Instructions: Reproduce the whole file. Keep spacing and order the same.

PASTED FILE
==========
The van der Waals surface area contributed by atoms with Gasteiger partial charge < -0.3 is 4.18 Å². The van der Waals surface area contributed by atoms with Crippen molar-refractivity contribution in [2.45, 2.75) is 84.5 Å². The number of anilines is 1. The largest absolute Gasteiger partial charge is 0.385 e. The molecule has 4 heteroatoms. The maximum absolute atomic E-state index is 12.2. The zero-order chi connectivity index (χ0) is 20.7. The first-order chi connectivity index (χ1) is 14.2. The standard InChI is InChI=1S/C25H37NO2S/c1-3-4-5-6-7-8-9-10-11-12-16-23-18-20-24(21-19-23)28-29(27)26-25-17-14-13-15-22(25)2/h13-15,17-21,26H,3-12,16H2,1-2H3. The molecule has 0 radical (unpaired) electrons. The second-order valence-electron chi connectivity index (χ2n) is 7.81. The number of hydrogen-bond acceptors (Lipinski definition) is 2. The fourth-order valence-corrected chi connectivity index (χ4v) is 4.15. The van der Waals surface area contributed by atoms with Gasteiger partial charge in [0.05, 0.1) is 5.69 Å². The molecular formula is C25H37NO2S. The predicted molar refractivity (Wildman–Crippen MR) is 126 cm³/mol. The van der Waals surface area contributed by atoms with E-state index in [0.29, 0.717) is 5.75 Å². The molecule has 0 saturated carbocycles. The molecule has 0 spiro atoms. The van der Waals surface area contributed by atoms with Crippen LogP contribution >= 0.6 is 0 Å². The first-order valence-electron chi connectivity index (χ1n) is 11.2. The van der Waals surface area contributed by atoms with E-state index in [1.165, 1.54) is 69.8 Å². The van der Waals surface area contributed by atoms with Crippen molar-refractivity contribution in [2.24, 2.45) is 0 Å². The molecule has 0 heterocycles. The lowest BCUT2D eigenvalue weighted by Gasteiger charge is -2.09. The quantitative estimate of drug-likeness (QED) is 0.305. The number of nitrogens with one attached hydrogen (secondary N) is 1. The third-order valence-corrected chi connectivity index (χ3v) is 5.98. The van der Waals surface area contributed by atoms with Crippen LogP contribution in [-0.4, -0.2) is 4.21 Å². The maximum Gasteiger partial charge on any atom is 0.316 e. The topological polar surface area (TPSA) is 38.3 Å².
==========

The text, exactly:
The van der Waals surface area contributed by atoms with Gasteiger partial charge < -0.3 is 4.18 Å². The van der Waals surface area contributed by atoms with Crippen molar-refractivity contribution in [2.45, 2.75) is 84.5 Å². The number of anilines is 1. The largest absolute Gasteiger partial charge is 0.385 e. The molecule has 4 heteroatoms. The maximum absolute atomic E-state index is 12.2. The zero-order chi connectivity index (χ0) is 20.7. The first-order chi connectivity index (χ1) is 14.2. The standard InChI is InChI=1S/C25H37NO2S/c1-3-4-5-6-7-8-9-10-11-12-16-23-18-20-24(21-19-23)28-29(27)26-25-17-14-13-15-22(25)2/h13-15,17-21,26H,3-12,16H2,1-2H3. The molecule has 0 radical (unpaired) electrons. The second-order valence-electron chi connectivity index (χ2n) is 7.81. The number of hydrogen-bond acceptors (Lipinski definition) is 2. The fourth-order valence-corrected chi connectivity index (χ4v) is 4.15. The van der Waals surface area contributed by atoms with Gasteiger partial charge in [0.05, 0.1) is 5.69 Å². The molecular formula is C25H37NO2S. The predicted molar refractivity (Wildman–Crippen MR) is 126 cm³/mol. The van der Waals surface area contributed by atoms with E-state index in [0.29, 0.717) is 5.75 Å². The molecule has 0 saturated carbocycles. The molecule has 0 spiro atoms. The van der Waals surface area contributed by atoms with Crippen LogP contribution >= 0.6 is 0 Å². The first-order valence-electron chi connectivity index (χ1n) is 11.2. The van der Waals surface area contributed by atoms with E-state index in [1.165, 1.54) is 69.8 Å². The van der Waals surface area contributed by atoms with Crippen molar-refractivity contribution in [2.24, 2.45) is 0 Å². The molecule has 0 heterocycles. The lowest BCUT2D eigenvalue weighted by Gasteiger charge is -2.09. The quantitative estimate of drug-likeness (QED) is 0.305. The number of nitrogens with one attached hydrogen (secondary N) is 1. The third-order valence-corrected chi connectivity index (χ3v) is 5.98. The van der Waals surface area contributed by atoms with Crippen LogP contribution in [-0.4, -0.2) is 4.21 Å². The maximum Gasteiger partial charge on any atom is 0.316 e. The topological polar surface area (TPSA) is 38.3 Å².